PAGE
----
In 1791, London’s Great Cumberland Place was complete. A handsome thoroughfare that ran between Marble Arch and leafy Hyde Park, Great Cumberland was a street lined with towering Georgian mansions and flickering oil lamps – a place reserved only for London’s very finest residents. Here, behind lofty sash windows and velvet curtains, Dukes and Duchesses lived, with the likes of Lady Trollope sashaying along its cobbled streets, as American ambassadors rattled past in horse-drawn carriages. Living here would have been a very refined affair; the sort of thing found in a Jane Austen novel.
Glancing out of the open sash window – Great Cumberland Place falling away below – my first impression was that not a lot had changed. Stood inside my own Georgian mansion – now home to London’s five star boutique hotel, The Arch London – I watched as a newly flowered blossom tree showered passersby with its sugary petals; its street confetti fluttering up into the air. It was all so quiet, so peaceful – so refined.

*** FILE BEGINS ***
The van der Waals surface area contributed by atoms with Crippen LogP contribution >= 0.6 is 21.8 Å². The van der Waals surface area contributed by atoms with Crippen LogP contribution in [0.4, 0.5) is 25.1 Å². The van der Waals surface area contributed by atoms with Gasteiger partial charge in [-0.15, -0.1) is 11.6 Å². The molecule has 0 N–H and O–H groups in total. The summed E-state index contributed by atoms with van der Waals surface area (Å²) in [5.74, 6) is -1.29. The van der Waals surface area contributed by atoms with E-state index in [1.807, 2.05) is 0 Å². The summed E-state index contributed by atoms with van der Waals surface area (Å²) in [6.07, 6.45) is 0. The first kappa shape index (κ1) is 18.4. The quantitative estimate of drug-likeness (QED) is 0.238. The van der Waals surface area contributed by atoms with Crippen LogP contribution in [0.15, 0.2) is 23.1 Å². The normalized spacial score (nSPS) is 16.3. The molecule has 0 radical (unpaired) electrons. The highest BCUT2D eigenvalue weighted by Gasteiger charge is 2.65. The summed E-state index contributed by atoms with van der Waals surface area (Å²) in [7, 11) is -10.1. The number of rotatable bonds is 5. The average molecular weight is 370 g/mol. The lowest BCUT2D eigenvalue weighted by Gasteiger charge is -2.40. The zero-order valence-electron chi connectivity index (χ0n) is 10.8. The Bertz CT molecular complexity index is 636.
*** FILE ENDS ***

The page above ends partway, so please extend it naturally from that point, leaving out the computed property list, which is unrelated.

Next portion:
As our helpful porter showed us to our lofty hotel room, I asked if royalty still lived on these streets. Did Counts and Countesses still call this tranquil part of London home? Smiling, he explained that whilst the houses were perhaps no longer occupied by petticoat-wearing Lady Trollopes, they were however home to a new form of royalty: pop royalty. Pointing directly across the street to a smartly dressed house with fifteen flower-filled windows, he explained that we were looking at the home of Madonna. He whispered this part with an almost religious reverence, as though we were staring at a holy shrine. It seemed that Great Cumberland Place and its glittering residents were still the talk of London; the award-winning The Arch Hotel included.
We had first heard about The Arch Hotel via our good friend Laura, owner of the lifestyle blog Heroine in Heels. She’d described the family owned residence as quietly lavish and distinctly modern: a place where traditional Georgian architecture meets modern art. Just a stone’s throw from Oxford Street and Marble Arch tube station, the hotel was ideally located for anyone hoping to explore the areas of Marylebone and Mayfair, or – as we were – anyone attending an event in the neighbouring Kensington Gardens.